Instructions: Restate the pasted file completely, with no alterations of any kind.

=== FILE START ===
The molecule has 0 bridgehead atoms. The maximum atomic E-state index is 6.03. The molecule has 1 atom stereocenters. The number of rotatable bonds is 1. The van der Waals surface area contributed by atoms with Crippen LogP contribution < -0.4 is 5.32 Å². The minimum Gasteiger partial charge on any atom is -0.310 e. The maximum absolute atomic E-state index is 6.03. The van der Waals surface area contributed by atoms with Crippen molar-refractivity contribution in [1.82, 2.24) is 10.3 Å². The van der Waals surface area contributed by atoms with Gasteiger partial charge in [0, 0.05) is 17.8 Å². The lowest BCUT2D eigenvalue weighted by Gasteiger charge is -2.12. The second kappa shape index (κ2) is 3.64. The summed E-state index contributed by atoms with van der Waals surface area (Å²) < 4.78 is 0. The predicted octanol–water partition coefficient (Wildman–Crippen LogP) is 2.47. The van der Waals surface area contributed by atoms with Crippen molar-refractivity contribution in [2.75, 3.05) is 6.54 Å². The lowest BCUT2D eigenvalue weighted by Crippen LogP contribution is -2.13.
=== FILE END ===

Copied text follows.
The molecule has 0 bridgehead atoms. The maximum atomic E-state index is 6.03. The molecule has 1 atom stereocenters. The number of rotatable bonds is 1. The van der Waals surface area contributed by atoms with Crippen LogP contribution < -0.4 is 5.32 Å². The minimum Gasteiger partial charge on any atom is -0.310 e. The maximum absolute atomic E-state index is 6.03. The van der Waals surface area contributed by atoms with Crippen molar-refractivity contribution in [1.82, 2.24) is 10.3 Å². The van der Waals surface area contributed by atoms with Gasteiger partial charge in [0, 0.05) is 17.8 Å². The lowest BCUT2D eigenvalue weighted by Gasteiger charge is -2.12. The second kappa shape index (κ2) is 3.64. The summed E-state index contributed by atoms with van der Waals surface area (Å²) < 4.78 is 0. The predicted octanol–water partition coefficient (Wildman–Crippen LogP) is 2.47. The van der Waals surface area contributed by atoms with Crippen molar-refractivity contribution in [2.75, 3.05) is 6.54 Å². The lowest BCUT2D eigenvalue weighted by Crippen LogP contribution is -2.13.